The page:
Saturday, July 15, 2006

Attack of the Clones

This post is about a year late, I think, but having recently finished Ishiguro's rather excellent Never Let Me Go, and then coincidentally, having just viewed the notorious Michael Bay's The Island, I think it's time for some talk about cloning.

*SPOILERS AHEAD: ABANDON HOPE, ALL YE WHO ENTER HERE.*

There is much to be said about Ishiguro's novel: its got a rich interior voice, and thus the representation of what it would mean to be a clone is developed with full attention to the desire for independent selfhood (an impulse that we recognize as "human") and the interdiction to give to others (another "human" impulse, yet one with a particularly sinister tone, when you realize that these people literally give of themselves, over and over again). I haven't done the proper research here, but I do remember that NLMG received excellent reviews, and for good reason. In contrast, however, Michael Bay's text, also about clones, although in a much different key, not only received rather atrocious press (including a flogging by South Park creators), but also bombed at the box office.

I'm not sure that the criticism of Bay is warranted here. The argument's been made about how his films are constantly the epitome of each and every action genre cliche (take Armegeddon, for example, which has now been released in a Criterion Collection version, for crying out loud). The Island, however, has more than genre-perfection going for it. If Ishiguro's novel mines the depths of interiority inspired by the bio-ethics of cloning, then Bay's film is exactly the opposite--it constantly calls attention to the exteriority of the same problem.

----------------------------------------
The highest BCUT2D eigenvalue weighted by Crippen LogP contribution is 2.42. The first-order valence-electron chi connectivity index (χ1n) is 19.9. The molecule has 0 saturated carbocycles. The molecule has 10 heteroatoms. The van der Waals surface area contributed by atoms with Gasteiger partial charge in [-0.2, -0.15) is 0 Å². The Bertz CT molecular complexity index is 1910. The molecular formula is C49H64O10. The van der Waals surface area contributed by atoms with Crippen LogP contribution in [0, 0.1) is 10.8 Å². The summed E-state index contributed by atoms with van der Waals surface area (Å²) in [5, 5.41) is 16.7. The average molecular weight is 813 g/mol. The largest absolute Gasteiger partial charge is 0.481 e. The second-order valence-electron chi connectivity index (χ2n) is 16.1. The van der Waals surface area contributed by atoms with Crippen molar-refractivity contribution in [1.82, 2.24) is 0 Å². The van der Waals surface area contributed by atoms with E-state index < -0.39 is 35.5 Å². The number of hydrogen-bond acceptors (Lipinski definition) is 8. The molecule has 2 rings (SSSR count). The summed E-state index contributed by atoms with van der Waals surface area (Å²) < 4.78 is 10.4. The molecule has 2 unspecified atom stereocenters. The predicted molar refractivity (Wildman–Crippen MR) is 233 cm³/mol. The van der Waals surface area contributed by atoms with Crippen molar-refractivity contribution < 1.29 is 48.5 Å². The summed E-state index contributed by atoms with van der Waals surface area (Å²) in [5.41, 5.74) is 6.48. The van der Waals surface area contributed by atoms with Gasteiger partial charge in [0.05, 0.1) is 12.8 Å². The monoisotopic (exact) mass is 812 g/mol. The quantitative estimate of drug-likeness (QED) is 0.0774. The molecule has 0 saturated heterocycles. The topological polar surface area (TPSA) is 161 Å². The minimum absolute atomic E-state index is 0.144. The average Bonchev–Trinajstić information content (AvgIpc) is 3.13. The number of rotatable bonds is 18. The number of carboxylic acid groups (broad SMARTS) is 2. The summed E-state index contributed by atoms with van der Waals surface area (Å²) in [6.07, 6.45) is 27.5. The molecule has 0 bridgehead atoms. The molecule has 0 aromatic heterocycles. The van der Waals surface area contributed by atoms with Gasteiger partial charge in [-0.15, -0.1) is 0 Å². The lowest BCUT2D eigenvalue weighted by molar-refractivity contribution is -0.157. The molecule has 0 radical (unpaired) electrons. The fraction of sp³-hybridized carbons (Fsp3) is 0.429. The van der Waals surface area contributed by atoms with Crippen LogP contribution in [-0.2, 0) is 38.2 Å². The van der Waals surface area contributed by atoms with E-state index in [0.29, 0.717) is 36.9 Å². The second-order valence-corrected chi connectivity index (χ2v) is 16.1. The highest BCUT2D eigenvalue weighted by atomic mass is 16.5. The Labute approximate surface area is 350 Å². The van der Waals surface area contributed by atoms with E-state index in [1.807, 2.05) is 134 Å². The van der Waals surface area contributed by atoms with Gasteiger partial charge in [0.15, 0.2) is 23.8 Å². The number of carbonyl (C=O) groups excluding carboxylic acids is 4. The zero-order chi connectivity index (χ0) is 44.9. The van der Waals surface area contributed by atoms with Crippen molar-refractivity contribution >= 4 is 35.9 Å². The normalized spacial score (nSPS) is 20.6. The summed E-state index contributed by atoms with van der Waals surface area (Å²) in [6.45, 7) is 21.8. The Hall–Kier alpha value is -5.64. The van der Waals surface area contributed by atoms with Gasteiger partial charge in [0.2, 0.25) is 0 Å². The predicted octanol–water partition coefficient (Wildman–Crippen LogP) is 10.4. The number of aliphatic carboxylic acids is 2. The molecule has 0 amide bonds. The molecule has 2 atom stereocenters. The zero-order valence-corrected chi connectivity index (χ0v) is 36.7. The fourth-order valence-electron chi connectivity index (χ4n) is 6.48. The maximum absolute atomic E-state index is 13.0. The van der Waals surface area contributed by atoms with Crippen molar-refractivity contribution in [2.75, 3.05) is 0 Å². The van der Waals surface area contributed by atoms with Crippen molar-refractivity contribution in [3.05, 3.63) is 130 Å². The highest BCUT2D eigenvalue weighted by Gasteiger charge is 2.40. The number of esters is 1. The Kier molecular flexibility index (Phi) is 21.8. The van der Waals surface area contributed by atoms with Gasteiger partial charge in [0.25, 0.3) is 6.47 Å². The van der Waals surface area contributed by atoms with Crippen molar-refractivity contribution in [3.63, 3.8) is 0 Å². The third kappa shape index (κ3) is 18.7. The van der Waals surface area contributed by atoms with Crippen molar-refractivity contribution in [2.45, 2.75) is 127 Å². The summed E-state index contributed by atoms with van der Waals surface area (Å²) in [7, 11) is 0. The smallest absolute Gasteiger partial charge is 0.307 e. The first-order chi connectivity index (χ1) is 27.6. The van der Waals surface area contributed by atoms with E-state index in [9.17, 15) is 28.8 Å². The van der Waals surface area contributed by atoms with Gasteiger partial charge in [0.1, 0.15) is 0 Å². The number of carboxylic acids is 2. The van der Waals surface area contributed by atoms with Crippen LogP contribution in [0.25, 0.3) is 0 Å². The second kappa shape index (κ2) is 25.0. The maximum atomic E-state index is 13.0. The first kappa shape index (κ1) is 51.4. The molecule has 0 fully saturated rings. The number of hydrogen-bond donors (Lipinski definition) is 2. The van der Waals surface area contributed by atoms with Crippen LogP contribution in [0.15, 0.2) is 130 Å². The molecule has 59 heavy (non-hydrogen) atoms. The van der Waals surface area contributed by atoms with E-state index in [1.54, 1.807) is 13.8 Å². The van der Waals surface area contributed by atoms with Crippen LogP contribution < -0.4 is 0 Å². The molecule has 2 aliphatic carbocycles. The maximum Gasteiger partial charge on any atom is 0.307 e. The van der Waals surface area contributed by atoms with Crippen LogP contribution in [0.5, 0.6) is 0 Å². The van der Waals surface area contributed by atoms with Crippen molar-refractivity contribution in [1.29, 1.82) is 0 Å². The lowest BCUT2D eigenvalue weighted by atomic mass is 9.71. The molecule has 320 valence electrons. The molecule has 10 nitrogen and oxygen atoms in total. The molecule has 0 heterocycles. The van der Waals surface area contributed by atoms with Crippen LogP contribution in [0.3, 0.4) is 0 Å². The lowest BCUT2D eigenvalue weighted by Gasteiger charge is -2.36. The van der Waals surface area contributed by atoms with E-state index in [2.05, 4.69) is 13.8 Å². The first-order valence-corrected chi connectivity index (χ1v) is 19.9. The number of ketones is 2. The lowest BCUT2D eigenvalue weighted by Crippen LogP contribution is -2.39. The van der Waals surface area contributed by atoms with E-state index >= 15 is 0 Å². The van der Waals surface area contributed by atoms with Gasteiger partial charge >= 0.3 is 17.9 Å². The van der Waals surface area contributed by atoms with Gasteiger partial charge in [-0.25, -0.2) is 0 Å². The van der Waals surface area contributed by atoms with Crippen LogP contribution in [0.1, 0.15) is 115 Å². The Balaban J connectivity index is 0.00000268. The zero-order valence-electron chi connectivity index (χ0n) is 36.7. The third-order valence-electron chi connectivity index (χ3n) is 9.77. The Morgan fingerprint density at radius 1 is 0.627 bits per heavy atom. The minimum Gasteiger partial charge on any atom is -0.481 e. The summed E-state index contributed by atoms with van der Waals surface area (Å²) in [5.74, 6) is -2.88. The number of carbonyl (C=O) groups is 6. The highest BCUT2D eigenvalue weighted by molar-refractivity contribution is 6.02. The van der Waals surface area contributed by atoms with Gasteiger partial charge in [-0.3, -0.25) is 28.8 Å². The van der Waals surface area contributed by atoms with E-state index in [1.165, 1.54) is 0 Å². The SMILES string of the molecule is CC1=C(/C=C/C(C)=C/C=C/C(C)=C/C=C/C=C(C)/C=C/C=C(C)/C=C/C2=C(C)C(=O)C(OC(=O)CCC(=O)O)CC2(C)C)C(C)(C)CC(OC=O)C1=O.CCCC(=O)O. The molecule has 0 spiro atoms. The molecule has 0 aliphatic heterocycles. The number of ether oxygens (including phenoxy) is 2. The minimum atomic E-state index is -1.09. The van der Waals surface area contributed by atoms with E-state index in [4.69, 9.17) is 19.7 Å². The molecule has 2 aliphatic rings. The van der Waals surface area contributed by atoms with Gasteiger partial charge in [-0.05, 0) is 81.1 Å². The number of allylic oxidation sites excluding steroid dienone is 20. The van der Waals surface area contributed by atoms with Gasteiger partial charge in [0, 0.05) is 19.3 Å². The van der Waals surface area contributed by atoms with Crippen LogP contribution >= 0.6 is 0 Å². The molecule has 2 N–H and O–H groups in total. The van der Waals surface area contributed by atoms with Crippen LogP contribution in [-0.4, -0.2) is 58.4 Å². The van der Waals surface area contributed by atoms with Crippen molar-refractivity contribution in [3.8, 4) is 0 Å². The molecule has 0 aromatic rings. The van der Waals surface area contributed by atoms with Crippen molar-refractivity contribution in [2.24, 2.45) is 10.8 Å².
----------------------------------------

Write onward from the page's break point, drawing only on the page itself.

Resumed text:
A quick plot summary: the film opens in a post-apocalyptic society, in which the denizens of a futuristic world are survivors of a great contagion. Their health is constantly monitored, and they exist in a closed environment hoping to win the lottery, which guarantees them a place on "The Island"--the last pristine place on earth. Our intrepid hero, Lincoln (played by--swoon--Ewan MacGregor. And note the character's name here!) questions everything, meanwhile sneaking away to visit his "friend" Jordan (Scarlett Johansson). He discovers, of course, that the Island is simply a metaphor for harvesting the organs of the citizens of his society. Lincoln and Jordan escape. The evil doctor who runs the "life insurance company" orders a team to track down the "products" before they alert anyone--particularly their "sponsors" [read: the wealthy people who paid millions to have these products, ie. clones of themselves, grown and kept at the ready. They were, of course, informed that the clones would be kept in a vegetative state.]
There's a lot going on here--far too much to gloss in a blog post (although this may well warrant more writing on my part). What I'm most interested in, however, is the way in which a number of critics rake Bay over the coals for the use of product placement in the film (Sony's X-Box, MSN, etc.). You see where this is going though, right? If the clones themselves are products, then the film in many ways is reflecting on human life being simply the logical extension of what all if for sale in contemporary culture. Individuals take on the role of corporations that trade in products without a second thought as to the ineffable value of that product itself. In a particularly vertiginous scene, Jordan sees a Calvin Klein advertisment starring her sponsor. Of course, this was also the same ad that Johansson herself starred in, in the months leading up to the production of the film. At some remove, Johansson herself is the product biding her time, waiting to provide human tissue for her "sponsor."

I'll leave off the ending, as it offers up some interesting meditations on human freedom and human trafficking. All I sayin' is this: stop being haters. Even Michael Bay can make a smart movie. Or as my grandfather used to say: even a blind dog finds a bone, once in awhile.

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